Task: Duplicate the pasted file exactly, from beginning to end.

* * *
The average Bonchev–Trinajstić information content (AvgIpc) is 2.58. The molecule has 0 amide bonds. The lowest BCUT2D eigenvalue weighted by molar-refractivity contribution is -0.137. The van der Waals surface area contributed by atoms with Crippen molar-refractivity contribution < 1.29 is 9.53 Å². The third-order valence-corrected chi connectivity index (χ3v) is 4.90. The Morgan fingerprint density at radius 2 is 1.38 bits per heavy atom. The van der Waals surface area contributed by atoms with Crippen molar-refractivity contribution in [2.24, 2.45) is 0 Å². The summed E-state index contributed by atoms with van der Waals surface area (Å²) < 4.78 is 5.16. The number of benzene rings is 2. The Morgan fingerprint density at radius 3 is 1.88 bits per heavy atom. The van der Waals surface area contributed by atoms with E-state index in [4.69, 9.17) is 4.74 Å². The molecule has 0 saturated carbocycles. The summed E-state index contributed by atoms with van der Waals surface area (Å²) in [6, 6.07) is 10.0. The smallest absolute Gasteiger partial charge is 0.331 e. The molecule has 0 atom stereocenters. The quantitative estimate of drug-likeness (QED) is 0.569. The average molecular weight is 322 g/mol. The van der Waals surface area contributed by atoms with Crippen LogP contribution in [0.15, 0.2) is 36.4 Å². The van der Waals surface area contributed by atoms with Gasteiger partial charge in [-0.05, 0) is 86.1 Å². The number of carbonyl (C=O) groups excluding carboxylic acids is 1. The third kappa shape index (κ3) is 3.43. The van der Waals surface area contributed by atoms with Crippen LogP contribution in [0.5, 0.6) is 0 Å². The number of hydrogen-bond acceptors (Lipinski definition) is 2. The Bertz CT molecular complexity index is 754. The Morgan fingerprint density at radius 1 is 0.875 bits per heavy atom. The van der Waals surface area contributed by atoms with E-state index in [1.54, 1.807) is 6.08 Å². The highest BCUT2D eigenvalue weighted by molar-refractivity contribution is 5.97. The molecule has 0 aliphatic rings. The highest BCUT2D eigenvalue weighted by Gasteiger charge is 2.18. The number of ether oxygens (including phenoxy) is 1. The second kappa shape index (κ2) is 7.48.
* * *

The average Bonchev–Trinajstić information content (AvgIpc) is 2.58. The molecule has 0 amide bonds. The lowest BCUT2D eigenvalue weighted by molar-refractivity contribution is -0.137. The van der Waals surface area contributed by atoms with Crippen molar-refractivity contribution < 1.29 is 9.53 Å². The third-order valence-corrected chi connectivity index (χ3v) is 4.90. The Morgan fingerprint density at radius 2 is 1.38 bits per heavy atom. The van der Waals surface area contributed by atoms with Crippen molar-refractivity contribution in [2.24, 2.45) is 0 Å². The summed E-state index contributed by atoms with van der Waals surface area (Å²) < 4.78 is 5.16. The number of benzene rings is 2. The Morgan fingerprint density at radius 3 is 1.88 bits per heavy atom. The van der Waals surface area contributed by atoms with E-state index in [4.69, 9.17) is 4.74 Å². The molecule has 0 saturated carbocycles. The summed E-state index contributed by atoms with van der Waals surface area (Å²) in [6, 6.07) is 10.0. The smallest absolute Gasteiger partial charge is 0.331 e. The molecule has 0 atom stereocenters. The quantitative estimate of drug-likeness (QED) is 0.569. The average molecular weight is 322 g/mol. The van der Waals surface area contributed by atoms with Crippen LogP contribution in [0.15, 0.2) is 36.4 Å². The van der Waals surface area contributed by atoms with Gasteiger partial charge in [-0.05, 0) is 86.1 Å². The number of carbonyl (C=O) groups excluding carboxylic acids is 1. The third kappa shape index (κ3) is 3.43. The van der Waals surface area contributed by atoms with Crippen LogP contribution in [0.5, 0.6) is 0 Å². The number of hydrogen-bond acceptors (Lipinski definition) is 2. The Bertz CT molecular complexity index is 754. The Morgan fingerprint density at radius 1 is 0.875 bits per heavy atom. The van der Waals surface area contributed by atoms with E-state index in [1.54, 1.807) is 6.08 Å². The highest BCUT2D eigenvalue weighted by molar-refractivity contribution is 5.97. The molecule has 0 aliphatic rings. The highest BCUT2D eigenvalue weighted by Gasteiger charge is 2.18. The number of ether oxygens (including phenoxy) is 1. The second kappa shape index (κ2) is 7.48.